This is how you mitigate the risk of doing a "migration". And also a great way to get some experience under the belt while you do it. You should be able to get your site working off a staging database in a read-only way when you do this. Keep the PHP site in production until your ready to switch.
If you use JSON/REST, also check out Django REST Framework. http://www.django-rest-framework.org/
I'm going to be making a detailed blog post on django in a few days as well.
If you build your models to be an exact fit with your current data, yes.
> Based on the website and code base i have, i just want a rough estimate..are we talking 2 weeks, 2 months or 6 months here to rebuild in a new language?
That's like asking a consultant for a time estimate when they don't know all the details. Factors include:
- How much python you know already
- How long does it take for you to grasp the fundamentals of virtual environments, packages, importing, etc.
> trying to see if something can be reused or is it gonna be a total build from scatch new website..
- Good point: If you end up keeping old API's running on the PHP side and just migrating the HTML stuff first, or only. That is a shortcut to get going faster.
- How much templating you have to do. But I think you can do that in maybe (2 Weeks). Django templates are easy to learn and you can extend from a common base.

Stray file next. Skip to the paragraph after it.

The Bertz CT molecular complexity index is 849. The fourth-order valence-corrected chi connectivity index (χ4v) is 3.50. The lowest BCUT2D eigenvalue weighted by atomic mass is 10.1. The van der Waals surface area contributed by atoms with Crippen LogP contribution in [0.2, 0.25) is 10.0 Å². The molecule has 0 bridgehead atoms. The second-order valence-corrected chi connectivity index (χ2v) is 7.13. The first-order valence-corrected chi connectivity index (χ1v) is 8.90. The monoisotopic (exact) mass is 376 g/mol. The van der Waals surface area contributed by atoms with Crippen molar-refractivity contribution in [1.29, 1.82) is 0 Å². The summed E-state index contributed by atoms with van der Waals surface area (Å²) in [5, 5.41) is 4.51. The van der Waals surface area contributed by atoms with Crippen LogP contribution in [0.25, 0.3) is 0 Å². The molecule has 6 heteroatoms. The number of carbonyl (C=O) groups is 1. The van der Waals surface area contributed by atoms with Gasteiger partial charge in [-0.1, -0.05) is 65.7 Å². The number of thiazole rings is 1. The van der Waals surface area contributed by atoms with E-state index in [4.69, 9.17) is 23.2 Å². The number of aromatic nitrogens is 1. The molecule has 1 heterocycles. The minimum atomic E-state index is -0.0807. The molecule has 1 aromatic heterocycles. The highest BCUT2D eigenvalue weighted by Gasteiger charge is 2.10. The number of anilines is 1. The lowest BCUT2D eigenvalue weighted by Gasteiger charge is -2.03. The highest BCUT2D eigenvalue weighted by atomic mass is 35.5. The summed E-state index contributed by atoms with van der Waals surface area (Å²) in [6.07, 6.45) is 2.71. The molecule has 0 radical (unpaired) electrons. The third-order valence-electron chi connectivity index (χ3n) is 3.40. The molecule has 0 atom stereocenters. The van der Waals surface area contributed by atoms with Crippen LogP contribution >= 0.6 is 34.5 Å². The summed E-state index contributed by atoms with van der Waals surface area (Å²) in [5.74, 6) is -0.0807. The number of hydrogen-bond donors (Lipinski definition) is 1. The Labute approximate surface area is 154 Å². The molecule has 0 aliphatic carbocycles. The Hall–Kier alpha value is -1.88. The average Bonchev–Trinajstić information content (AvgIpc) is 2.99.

- Database models. I think you should try the inspectdb thing ASAP as a trial to see how easy it is to display any data from your current schema. Be sure to use a copy (or sample) of your prod data in a separate staging database though. You could do that tonight. Getting everything (relations and all) to map perfectly (ORM -> your current db schema) could take a couple of weeks to get perfect. Use this 'managed = False': https://docs.djangoproject.com/en/1.11/howto/legacy-database...
- Development hosting: I recommend trying out Heroku. The deployment is straight forward. But outside of that you're going to have to wrap your brain around how to deploy it. nginx + uwsgi + supervisor is a common combo if you're doing it right on the server.
- Business logic: Most of this is done inside your views. This could take a month or so.
Since django is a big framework and these things work in tandem, it could be 3-6 months. Remember to build it in parallel so the PHP site can continue to be maintained if needed. And create a staging database that's based off your production schema with some sample data in there.
Also while you do this, you're going to continually get faster as you gain mastery with python.
For a speed boost, you can continue to keep API's running in PHP while you convert other stuff over first.